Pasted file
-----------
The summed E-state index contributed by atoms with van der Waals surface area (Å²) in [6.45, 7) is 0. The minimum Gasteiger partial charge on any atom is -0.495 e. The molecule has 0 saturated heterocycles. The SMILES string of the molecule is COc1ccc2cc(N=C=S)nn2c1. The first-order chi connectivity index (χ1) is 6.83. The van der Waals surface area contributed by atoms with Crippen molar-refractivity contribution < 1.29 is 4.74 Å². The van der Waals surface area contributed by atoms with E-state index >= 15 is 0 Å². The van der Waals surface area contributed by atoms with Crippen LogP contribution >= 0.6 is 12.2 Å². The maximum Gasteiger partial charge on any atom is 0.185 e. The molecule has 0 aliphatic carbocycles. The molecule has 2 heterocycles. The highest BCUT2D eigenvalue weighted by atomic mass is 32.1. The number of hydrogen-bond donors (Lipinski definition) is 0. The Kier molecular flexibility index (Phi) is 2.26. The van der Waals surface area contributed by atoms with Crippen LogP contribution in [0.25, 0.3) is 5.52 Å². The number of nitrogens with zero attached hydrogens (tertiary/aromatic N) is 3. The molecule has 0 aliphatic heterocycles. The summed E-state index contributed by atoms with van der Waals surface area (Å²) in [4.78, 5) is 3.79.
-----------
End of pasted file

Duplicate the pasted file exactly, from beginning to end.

The summed E-state index contributed by atoms with van der Waals surface area (Å²) in [6.45, 7) is 0. The minimum Gasteiger partial charge on any atom is -0.495 e. The molecule has 0 saturated heterocycles. The SMILES string of the molecule is COc1ccc2cc(N=C=S)nn2c1. The first-order chi connectivity index (χ1) is 6.83. The van der Waals surface area contributed by atoms with Crippen molar-refractivity contribution < 1.29 is 4.74 Å². The van der Waals surface area contributed by atoms with E-state index >= 15 is 0 Å². The van der Waals surface area contributed by atoms with Crippen LogP contribution >= 0.6 is 12.2 Å². The maximum Gasteiger partial charge on any atom is 0.185 e. The molecule has 0 aliphatic carbocycles. The molecule has 2 heterocycles. The highest BCUT2D eigenvalue weighted by atomic mass is 32.1. The number of hydrogen-bond donors (Lipinski definition) is 0. The Kier molecular flexibility index (Phi) is 2.26. The van der Waals surface area contributed by atoms with Crippen LogP contribution in [0.25, 0.3) is 5.52 Å². The number of nitrogens with zero attached hydrogens (tertiary/aromatic N) is 3. The molecule has 0 aliphatic heterocycles. The summed E-state index contributed by atoms with van der Waals surface area (Å²) in [4.78, 5) is 3.79.